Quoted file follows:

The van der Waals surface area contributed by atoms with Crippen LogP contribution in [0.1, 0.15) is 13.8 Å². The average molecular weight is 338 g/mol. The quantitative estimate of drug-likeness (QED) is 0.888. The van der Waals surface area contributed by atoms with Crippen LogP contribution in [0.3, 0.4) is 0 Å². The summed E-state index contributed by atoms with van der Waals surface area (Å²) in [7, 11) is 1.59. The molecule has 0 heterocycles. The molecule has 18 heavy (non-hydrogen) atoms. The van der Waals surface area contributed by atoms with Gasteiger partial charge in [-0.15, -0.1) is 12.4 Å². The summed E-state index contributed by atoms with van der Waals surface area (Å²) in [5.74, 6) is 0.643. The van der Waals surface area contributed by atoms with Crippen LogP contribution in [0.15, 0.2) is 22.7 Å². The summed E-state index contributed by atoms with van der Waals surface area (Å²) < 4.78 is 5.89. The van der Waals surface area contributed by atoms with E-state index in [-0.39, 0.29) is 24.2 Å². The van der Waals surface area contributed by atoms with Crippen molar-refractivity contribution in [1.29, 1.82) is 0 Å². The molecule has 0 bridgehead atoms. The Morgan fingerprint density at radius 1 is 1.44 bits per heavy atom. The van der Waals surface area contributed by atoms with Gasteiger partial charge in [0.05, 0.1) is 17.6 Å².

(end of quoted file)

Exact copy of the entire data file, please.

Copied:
The van der Waals surface area contributed by atoms with Crippen LogP contribution in [0.1, 0.15) is 13.8 Å². The average molecular weight is 338 g/mol. The quantitative estimate of drug-likeness (QED) is 0.888. The van der Waals surface area contributed by atoms with Crippen LogP contribution in [0.3, 0.4) is 0 Å². The summed E-state index contributed by atoms with van der Waals surface area (Å²) in [7, 11) is 1.59. The molecule has 0 heterocycles. The molecule has 18 heavy (non-hydrogen) atoms. The van der Waals surface area contributed by atoms with Gasteiger partial charge in [-0.15, -0.1) is 12.4 Å². The summed E-state index contributed by atoms with van der Waals surface area (Å²) in [5.74, 6) is 0.643. The van der Waals surface area contributed by atoms with Crippen LogP contribution in [0.15, 0.2) is 22.7 Å². The summed E-state index contributed by atoms with van der Waals surface area (Å²) < 4.78 is 5.89. The van der Waals surface area contributed by atoms with E-state index in [-0.39, 0.29) is 24.2 Å². The van der Waals surface area contributed by atoms with Crippen molar-refractivity contribution in [1.29, 1.82) is 0 Å². The molecule has 0 bridgehead atoms. The Morgan fingerprint density at radius 1 is 1.44 bits per heavy atom. The van der Waals surface area contributed by atoms with Gasteiger partial charge in [0.05, 0.1) is 17.6 Å².